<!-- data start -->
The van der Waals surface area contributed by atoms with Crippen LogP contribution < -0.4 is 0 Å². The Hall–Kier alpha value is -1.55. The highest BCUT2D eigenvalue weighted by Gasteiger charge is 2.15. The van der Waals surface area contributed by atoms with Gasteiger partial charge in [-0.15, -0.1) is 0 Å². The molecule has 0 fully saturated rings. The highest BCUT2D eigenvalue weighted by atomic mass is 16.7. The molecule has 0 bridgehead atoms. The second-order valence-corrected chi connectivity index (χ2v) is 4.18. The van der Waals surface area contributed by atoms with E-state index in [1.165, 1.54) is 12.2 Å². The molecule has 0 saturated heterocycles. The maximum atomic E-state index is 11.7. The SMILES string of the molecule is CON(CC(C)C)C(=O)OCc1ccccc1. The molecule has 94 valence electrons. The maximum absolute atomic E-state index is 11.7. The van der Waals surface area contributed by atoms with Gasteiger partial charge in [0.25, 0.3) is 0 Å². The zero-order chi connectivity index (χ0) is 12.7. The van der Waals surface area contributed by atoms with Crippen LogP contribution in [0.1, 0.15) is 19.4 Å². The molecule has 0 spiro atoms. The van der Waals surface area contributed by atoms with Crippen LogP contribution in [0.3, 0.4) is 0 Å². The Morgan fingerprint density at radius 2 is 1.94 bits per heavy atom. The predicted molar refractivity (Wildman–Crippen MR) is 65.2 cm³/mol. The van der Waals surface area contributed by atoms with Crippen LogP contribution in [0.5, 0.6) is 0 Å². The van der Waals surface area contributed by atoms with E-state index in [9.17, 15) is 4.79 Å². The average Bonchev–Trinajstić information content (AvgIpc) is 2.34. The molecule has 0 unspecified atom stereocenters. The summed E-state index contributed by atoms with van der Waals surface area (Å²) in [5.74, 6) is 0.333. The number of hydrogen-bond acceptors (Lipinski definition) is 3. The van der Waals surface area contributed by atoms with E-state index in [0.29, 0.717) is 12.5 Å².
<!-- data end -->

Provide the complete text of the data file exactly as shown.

The van der Waals surface area contributed by atoms with Crippen LogP contribution < -0.4 is 0 Å². The Hall–Kier alpha value is -1.55. The highest BCUT2D eigenvalue weighted by Gasteiger charge is 2.15. The van der Waals surface area contributed by atoms with Gasteiger partial charge in [-0.15, -0.1) is 0 Å². The molecule has 0 fully saturated rings. The highest BCUT2D eigenvalue weighted by atomic mass is 16.7. The molecule has 0 bridgehead atoms. The second-order valence-corrected chi connectivity index (χ2v) is 4.18. The van der Waals surface area contributed by atoms with E-state index in [1.165, 1.54) is 12.2 Å². The molecule has 0 saturated heterocycles. The maximum atomic E-state index is 11.7. The SMILES string of the molecule is CON(CC(C)C)C(=O)OCc1ccccc1. The molecule has 94 valence electrons. The maximum absolute atomic E-state index is 11.7. The van der Waals surface area contributed by atoms with Gasteiger partial charge in [0.25, 0.3) is 0 Å². The zero-order chi connectivity index (χ0) is 12.7. The van der Waals surface area contributed by atoms with Crippen LogP contribution in [0.1, 0.15) is 19.4 Å². The molecule has 0 spiro atoms. The van der Waals surface area contributed by atoms with Crippen LogP contribution in [0.3, 0.4) is 0 Å². The Morgan fingerprint density at radius 2 is 1.94 bits per heavy atom. The predicted molar refractivity (Wildman–Crippen MR) is 65.2 cm³/mol. The van der Waals surface area contributed by atoms with Crippen LogP contribution in [0.5, 0.6) is 0 Å². The van der Waals surface area contributed by atoms with E-state index in [9.17, 15) is 4.79 Å². The average Bonchev–Trinajstić information content (AvgIpc) is 2.34. The molecule has 0 unspecified atom stereocenters. The summed E-state index contributed by atoms with van der Waals surface area (Å²) in [5.74, 6) is 0.333. The number of hydrogen-bond acceptors (Lipinski definition) is 3. The van der Waals surface area contributed by atoms with E-state index in [0.29, 0.717) is 12.5 Å².